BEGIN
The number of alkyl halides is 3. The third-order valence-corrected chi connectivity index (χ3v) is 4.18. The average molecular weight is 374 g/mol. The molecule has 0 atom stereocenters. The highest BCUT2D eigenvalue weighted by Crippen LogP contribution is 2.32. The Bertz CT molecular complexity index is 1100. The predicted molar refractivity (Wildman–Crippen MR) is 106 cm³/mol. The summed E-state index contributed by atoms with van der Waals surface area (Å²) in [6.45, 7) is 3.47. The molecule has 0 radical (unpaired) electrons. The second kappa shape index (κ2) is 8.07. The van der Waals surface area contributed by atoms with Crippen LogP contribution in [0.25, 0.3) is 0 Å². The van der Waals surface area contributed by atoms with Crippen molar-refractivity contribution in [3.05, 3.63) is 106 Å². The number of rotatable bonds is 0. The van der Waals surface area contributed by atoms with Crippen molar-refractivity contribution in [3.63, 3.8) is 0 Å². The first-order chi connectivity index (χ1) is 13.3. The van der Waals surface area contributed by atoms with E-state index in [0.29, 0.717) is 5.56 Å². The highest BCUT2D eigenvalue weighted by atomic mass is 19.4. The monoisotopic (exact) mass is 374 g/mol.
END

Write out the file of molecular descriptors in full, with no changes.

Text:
The number of alkyl halides is 3. The third-order valence-corrected chi connectivity index (χ3v) is 4.18. The average molecular weight is 374 g/mol. The molecule has 0 atom stereocenters. The highest BCUT2D eigenvalue weighted by Crippen LogP contribution is 2.32. The Bertz CT molecular complexity index is 1100. The predicted molar refractivity (Wildman–Crippen MR) is 106 cm³/mol. The summed E-state index contributed by atoms with van der Waals surface area (Å²) in [6.45, 7) is 3.47. The molecule has 0 radical (unpaired) electrons. The second kappa shape index (κ2) is 8.07. The van der Waals surface area contributed by atoms with Crippen LogP contribution in [0.25, 0.3) is 0 Å². The van der Waals surface area contributed by atoms with Crippen molar-refractivity contribution in [3.05, 3.63) is 106 Å². The number of rotatable bonds is 0. The van der Waals surface area contributed by atoms with Crippen molar-refractivity contribution in [3.63, 3.8) is 0 Å². The first-order chi connectivity index (χ1) is 13.3. The van der Waals surface area contributed by atoms with E-state index in [0.29, 0.717) is 5.56 Å². The highest BCUT2D eigenvalue weighted by atomic mass is 19.4. The monoisotopic (exact) mass is 374 g/mol.